This week, we celebrated manifesto commitments from the two largest political parties to provide young people with a minimum two hours of physical activity per week.
In their proposals for governing, both the Conservatives and Labour recognised the ‘ask’ made by the Youth Sport Trust as a part of our own manifesto, Unlocking Potential, for more time for higher quality PE and school sport.
Such cross-party support means that whatever the outcome of the General Election, one of the parties forming the next Government will ensure our young people are given greater opportunities to improve their physical health, emotional wellbeing and self esteem. Cross-party commitment of this kind is no doubt thanks to those MPs who became School Sport Champions and agreed to help secure these pledges, as well as the broad, ongoing support our manifesto has received from a range of education, health and sporting organisations.
Thanks to these commitments, there is a real prospect over the next five years for schools across the country to be able to realise high quality PE and school sport provision for all – helping raise aspirations, reduce health inequalities and dispel negative attitudes towards diversity.
In addition to these pledges both parties have developed forward-thinking approaches to tackling health inequalities. By taking an integrated approach to physical, mental and social care and identifying sport’s benefit to health and wellbeing, both parties have responded to the Youth Sport Trust’s ask for improving the physical health and wellbeing of all pupils.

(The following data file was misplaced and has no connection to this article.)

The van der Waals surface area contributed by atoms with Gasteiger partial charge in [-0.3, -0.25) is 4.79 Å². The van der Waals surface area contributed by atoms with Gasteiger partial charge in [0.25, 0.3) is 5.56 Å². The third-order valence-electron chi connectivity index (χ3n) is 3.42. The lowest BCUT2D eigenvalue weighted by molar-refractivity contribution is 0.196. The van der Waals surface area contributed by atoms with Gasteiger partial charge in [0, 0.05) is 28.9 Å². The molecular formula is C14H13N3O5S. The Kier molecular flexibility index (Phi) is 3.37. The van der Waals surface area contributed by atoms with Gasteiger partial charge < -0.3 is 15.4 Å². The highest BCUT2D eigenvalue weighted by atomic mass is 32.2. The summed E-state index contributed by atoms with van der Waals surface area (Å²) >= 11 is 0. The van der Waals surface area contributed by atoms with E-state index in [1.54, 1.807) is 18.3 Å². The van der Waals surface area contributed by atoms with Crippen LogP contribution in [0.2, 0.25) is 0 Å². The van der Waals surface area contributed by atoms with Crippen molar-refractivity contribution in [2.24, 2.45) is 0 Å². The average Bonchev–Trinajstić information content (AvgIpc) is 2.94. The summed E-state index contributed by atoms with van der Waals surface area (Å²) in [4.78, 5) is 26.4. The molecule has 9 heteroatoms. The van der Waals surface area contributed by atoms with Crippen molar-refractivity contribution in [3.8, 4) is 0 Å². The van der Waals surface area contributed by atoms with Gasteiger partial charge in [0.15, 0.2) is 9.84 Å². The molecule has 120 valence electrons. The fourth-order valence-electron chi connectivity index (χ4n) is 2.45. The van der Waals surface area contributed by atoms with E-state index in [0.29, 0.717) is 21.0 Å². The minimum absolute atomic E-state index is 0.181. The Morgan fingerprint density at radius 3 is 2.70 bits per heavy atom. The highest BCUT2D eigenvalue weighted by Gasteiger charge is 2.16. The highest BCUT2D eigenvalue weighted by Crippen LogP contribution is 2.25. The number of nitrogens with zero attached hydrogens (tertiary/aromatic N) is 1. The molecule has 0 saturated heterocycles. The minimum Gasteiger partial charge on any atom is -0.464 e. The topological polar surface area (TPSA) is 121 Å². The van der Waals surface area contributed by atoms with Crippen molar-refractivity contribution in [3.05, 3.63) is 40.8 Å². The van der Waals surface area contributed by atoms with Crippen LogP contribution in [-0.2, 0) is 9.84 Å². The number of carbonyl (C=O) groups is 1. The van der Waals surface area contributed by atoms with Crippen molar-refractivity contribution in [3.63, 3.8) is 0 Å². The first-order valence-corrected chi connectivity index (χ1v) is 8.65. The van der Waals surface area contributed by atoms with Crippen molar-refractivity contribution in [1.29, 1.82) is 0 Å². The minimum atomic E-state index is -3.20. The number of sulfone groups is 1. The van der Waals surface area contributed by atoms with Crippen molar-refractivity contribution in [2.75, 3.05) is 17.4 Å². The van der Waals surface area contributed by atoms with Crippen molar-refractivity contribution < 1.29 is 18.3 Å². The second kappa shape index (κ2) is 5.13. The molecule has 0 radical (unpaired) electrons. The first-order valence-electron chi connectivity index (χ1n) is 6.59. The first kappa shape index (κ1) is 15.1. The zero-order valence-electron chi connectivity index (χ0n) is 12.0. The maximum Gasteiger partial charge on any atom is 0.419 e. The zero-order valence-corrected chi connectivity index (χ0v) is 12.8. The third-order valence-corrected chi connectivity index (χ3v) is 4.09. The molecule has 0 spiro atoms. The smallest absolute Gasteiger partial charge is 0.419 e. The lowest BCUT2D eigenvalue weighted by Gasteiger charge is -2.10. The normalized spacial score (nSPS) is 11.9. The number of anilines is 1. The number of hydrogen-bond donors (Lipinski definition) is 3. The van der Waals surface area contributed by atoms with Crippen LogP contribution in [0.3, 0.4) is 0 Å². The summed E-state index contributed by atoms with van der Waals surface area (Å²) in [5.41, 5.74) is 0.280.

As we have made clear throughout our 20-year history, ensuring physical literacy in the curriculum will make our school children competent, confident and healthy movers from an early stage. It will build their motivation and confidence, providing them with better communication and social skills for leading and working in groups. PE, particularly inclusive PE, can only begin to unlock potential if it is taught by teachers who have been allowed to develop their understanding with specialist training. Equipping teachers with the skills and confidence to help children develop fundamental movement skills is the first step towards achieving these goals.
However, a commitment to organised sport alone will not engage the least active. Targeted intervention, offering a range of physical activity formats for all ages, which are tailored for engaging and retaining young people, is necessary to address gaps in health across society.
With resources stretched across the public sector the next government’s job of funding PE and school sport needs to not only protect budgets, but must make them sufficiently robust to allow for better initial teacher training.
We are pleased that the key policy makers have listened to our ‘asks’ and have made clear manifesto commitments. Whatever the future Government, these commitments must now be turned into reality.
To support our manifesto asks or become a School Sport Champion please click here.